Monday, March 22, 2010

Obama Care and Deficit Hysteria

Well, Obama passed his "health care reform." I've never been taken in by Obama's neoliberal bullshit and I think that this health care bill is a piece of shit. The most that I'll say it might be is a health care version of the Civil Rights Act of 1957.
Because of opposition and amendment of The Civil Rights Act of 1957, it was largely ineffective in its enforcement and its scope. By 1960, slightly fewer blacks were voting in the South than had been in 1956. It did however open the door to later legislation that was effective in securing voting rights as well as ending legal segregation and providing housing rights.
If Obama has EVER been serious about doing anything for the US-American people, it's through small, incremental steps. (It's possible he's just conning them ... and his cynical use of lies on the campaign trail make that the more likely prospect.) If he's serious, then what he thought was that this was the tiny wedge that breaks the log-jam. If he thought that he couldn't pass anything without appealing to "Blue Dog" Democrats and Republicans (by proposing something similar to Mitt Romney's health care ideas), making back-room deals with the hospitals and the health insurance companies, and steam-rolling progressives, to do so, then so be it. Just like the Civil Rights Act of 1957 wasn't worth the paper it was written on, but was the first Civil Rights legislation since Reconstruction and paved the way for more substantial legislation later, "Obamacare" might simply have been intended to break the belief that the oligopolist-capitalist, private-sector stranglehold on healthcare was untouchable. Now, more substantial progress is possible.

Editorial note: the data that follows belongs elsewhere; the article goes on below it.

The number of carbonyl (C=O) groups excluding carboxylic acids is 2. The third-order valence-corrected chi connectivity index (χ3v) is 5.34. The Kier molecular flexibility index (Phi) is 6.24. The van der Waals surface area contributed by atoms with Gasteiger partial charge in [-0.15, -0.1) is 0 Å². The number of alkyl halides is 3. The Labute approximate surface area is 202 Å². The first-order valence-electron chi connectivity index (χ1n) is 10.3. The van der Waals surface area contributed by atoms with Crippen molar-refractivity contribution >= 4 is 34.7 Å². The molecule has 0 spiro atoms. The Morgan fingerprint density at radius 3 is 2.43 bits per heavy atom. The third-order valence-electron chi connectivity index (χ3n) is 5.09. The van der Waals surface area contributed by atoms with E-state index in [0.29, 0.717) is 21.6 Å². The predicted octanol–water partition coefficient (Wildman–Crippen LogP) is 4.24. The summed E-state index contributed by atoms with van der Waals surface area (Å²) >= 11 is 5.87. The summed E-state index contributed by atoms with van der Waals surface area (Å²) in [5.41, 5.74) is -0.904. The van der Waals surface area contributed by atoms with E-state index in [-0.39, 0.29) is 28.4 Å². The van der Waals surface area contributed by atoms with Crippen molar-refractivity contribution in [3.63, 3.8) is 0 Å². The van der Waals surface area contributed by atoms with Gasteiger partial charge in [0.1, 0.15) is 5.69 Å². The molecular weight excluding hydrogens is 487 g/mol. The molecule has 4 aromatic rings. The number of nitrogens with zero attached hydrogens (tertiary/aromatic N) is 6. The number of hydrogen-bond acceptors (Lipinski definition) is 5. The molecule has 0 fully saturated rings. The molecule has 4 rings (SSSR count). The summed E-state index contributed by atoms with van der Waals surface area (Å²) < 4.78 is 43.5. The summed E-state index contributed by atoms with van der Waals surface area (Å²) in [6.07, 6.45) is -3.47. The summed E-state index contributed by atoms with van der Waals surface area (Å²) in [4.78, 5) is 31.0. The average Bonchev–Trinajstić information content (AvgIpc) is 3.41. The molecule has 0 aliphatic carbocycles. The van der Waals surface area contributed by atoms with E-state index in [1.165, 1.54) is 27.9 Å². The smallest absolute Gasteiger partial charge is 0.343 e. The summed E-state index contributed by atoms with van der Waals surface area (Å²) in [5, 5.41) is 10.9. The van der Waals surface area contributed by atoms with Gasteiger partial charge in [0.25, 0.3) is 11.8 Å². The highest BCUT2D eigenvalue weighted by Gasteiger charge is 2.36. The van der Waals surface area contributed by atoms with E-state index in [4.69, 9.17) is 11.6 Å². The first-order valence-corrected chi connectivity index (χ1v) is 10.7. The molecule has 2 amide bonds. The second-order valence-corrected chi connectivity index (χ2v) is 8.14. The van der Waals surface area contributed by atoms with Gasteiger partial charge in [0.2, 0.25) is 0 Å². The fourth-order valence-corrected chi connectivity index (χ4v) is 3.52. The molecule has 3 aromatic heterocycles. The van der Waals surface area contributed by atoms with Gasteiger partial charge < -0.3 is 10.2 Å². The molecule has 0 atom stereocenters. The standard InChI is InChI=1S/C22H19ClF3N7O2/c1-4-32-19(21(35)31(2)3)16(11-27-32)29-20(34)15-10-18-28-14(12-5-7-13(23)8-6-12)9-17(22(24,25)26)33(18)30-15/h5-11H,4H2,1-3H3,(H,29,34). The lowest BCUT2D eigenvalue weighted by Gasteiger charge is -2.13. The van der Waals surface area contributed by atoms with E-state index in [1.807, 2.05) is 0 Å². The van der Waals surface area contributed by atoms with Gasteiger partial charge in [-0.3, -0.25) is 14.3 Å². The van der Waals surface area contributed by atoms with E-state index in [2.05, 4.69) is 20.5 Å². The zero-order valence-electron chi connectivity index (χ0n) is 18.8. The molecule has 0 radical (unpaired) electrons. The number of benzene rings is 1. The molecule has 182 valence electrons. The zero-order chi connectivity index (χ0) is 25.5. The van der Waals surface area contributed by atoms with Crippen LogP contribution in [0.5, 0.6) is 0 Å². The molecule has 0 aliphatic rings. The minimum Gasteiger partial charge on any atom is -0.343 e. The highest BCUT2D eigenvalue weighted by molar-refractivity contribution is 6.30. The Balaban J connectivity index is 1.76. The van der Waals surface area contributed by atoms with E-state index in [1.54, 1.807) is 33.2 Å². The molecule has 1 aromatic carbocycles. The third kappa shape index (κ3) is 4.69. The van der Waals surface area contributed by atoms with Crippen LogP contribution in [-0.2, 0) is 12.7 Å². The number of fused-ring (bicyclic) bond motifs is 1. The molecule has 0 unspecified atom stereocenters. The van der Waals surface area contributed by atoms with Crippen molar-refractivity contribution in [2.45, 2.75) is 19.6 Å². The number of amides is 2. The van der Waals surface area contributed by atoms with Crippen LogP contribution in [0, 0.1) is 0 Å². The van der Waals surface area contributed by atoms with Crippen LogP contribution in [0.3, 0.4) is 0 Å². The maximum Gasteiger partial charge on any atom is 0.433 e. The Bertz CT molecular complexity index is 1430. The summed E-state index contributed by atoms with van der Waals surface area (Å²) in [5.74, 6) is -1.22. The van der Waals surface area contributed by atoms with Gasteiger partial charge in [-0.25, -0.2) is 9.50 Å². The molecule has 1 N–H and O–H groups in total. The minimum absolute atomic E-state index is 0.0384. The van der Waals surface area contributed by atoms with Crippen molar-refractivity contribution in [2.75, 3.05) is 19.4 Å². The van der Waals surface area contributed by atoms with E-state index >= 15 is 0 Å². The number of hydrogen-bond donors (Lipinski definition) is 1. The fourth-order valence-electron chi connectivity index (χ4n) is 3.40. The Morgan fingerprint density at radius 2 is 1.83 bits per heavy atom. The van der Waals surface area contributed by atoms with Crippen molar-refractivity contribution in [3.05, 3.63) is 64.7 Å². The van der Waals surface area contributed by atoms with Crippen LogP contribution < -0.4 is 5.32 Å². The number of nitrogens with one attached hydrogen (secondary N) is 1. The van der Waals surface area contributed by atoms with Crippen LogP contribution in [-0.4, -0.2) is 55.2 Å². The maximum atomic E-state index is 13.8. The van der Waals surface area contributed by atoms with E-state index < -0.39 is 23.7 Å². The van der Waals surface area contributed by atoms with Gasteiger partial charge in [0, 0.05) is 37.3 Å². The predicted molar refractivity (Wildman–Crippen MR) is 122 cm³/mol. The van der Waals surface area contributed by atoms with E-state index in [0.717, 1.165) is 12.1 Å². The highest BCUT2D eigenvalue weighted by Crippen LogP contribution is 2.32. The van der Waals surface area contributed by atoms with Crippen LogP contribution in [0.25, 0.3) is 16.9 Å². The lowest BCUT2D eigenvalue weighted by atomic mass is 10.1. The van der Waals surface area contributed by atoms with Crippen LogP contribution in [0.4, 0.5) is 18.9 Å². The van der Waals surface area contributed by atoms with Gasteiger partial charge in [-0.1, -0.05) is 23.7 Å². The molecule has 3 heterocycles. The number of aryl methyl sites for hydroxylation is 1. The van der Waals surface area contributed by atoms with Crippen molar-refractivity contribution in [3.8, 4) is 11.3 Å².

I'm not saying that I believe that. I'm saying it's a possibility.

Now to deficit hysteria.

One of the arguments against Obamacare is how it'll add to the US-American deficit. While I'll admit that the bush II regime wasted trillions and trillions on illegal, destructive wars, on a give-away to the pharmaceutical companies, and tax-cuts to the obscenely wealthiest. But in spite of all that, the USA debt-to-GDP ratio is a very manageable 60%.

The total amount of debt in the USA, such as its trade imbalance, it's overall current account deficit, and the extent of private household debt, PLUS the government's debt, are unsustainable. But household debt could be mitigated by getting super-profitable private sector interests to share some of that wealth and provide wage increases to the majority of US households. And the trade deficit could likewise be mitigated by forcing US corporations to stop off-shoring manufacturing and other jobs. The government's debt could be reduced by taxing the wealthiest again.

But even without these commonsense ideas, it's important to not get swept away by deficit hysteria. Look at the link about world government debt levels again. Japan's debt is at 170% of their annual GDP. If Japan hasn't imploded with debt levels more than 200% of US levels. How can the US (or us in Canada) be in some sort of danger of a debt overload at 60% but Japan, the world's third or fourth largest economy (after the European Union, USA, and maybe China) was somehow able to sneak up to debt levels more than double our own? If Japan isn't going to self-destruct (and it isn't) then it's even more obvious that the USA and Canada aren't going to self-destruct either. We're a LONG way away from being in any sort of danger.

There really is no genuine argument against this people. If Japan's government debt is manageable (and given how much people are shitting their pants about Greece, Iceland, and etc., you'd think we'd be hearing it right now if Japan's gigantic economy was in any real danger) at 170% of annual GDP, then the USA and Canada at 60% each aren't in any danger.

Yes, obviously, we can't go on adding debt forever. But we're not going to do that now are we? And one way to start adding to government revenues again is to start taxing the wealthy and the corporations again because they're not doing anything with the money besides investing it in subprime loans, dot-coms, and other garbage.

Here's some reading material.

The call to panic: Deficit hysteria

Don't succumb to deficit hysteria

Deficit hysteria no excuse to end economic stimulus

Revisiting deficit hysteria

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